other fields and worked many jobs simultaneously. Eventually, she came back to NPR in the 1990’s.
She said she understands she comes from place of relative privilege and with that comes responsibilities.
“We do not have time for imposter syndrome.” She says that she forced herself through the
uncomfortableness to pitch ideas in the newsroom and to focus not on the discrimination but on her
responsibility. Just like everyone else, she would at times doubt her ability to follow through on
assignments. She said that she built a support group to help her get through the difficult times and
encouraged the audience to make sure they have their own support group, too.
Latino USA is now celebrating its 25 th anniversary, over which time the show has won many awards
including a Peabody.

Maria Hinojosa was truly inspirational: “The perspective that you have from your experience matters,”
she said. “Own your voice, power, authenticity, authority.”

The History of the Largest Foreign-Born Population in the State

Dr. Fiona Vernal’s research on Connecticut’s West Indian immigration history has been featured on the Uconn Today page. Dr. Vernal’s research discusses–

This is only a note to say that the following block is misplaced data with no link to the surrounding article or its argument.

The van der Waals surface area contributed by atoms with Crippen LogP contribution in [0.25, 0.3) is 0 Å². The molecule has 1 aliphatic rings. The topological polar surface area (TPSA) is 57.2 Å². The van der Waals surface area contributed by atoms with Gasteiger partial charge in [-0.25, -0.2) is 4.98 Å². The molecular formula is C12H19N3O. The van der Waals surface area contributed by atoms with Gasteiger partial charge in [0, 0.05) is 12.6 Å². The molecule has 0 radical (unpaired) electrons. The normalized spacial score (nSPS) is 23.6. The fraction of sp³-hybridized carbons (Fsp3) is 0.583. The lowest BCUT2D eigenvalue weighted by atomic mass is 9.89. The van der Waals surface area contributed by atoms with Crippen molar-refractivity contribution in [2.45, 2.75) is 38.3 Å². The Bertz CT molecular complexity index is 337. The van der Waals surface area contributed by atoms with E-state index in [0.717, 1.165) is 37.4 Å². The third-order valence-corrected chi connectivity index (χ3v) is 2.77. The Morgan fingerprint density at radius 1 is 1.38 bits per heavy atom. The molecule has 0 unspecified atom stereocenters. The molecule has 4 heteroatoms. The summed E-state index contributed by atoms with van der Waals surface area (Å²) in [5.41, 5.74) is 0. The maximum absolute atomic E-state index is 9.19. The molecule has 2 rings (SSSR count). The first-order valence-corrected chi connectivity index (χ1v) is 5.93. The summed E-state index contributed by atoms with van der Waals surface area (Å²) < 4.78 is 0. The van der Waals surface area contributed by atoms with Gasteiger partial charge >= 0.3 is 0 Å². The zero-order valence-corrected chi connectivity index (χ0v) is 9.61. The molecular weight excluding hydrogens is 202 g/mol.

“Guest workers arrived in America through bilateral labor agreements between British West Indian colonies and the United States, says Vernal, whose family origins are in Jamaica. They were men who replaced the thousands of Americans who left their jobs to fight in the war, some working in industry, but most in agriculture.

The shade tobacco workers from the West Indies islands lived in camps at Bradley Field and other locations, and soon began to develop a sense of community, Vernal says, when for the first time people from the island nations in the Caribbean got to know each other through a broader West Indian lens. Other than workers laboring in the banana and sugar industries, the only other large scale effort that previously brought men from the Caribbean island nations together was the building of the Panama Canal.”

Fiona Vernal is a native of Trelawny, Jamaica and grew up in Trenton, New Jersey. She earned her BA in history with a certificate in African American Studies from Princeton University in 1995 and her MA and PhD from Yale. After completing her doctoral work in December 2003, she served as director of African Studies at Kalamazoo College, Kalamazoo, Michigan. Since 2005 she has taught at the University of Connecticut’s Department of History where her courses focus on precolonial, and colonial Africa, the history of South Africa, slavery, and the African diaspora. Since 2015, her teaching pedagogy has shifted to incorporate inquiry-based learning and human rights practice, yielding the exhibits: “Children of the Soil: Generations of South Africans under Apartheid” (April 2016) and the upcoming “Child Labor and Human Rights in Africa” in 2018.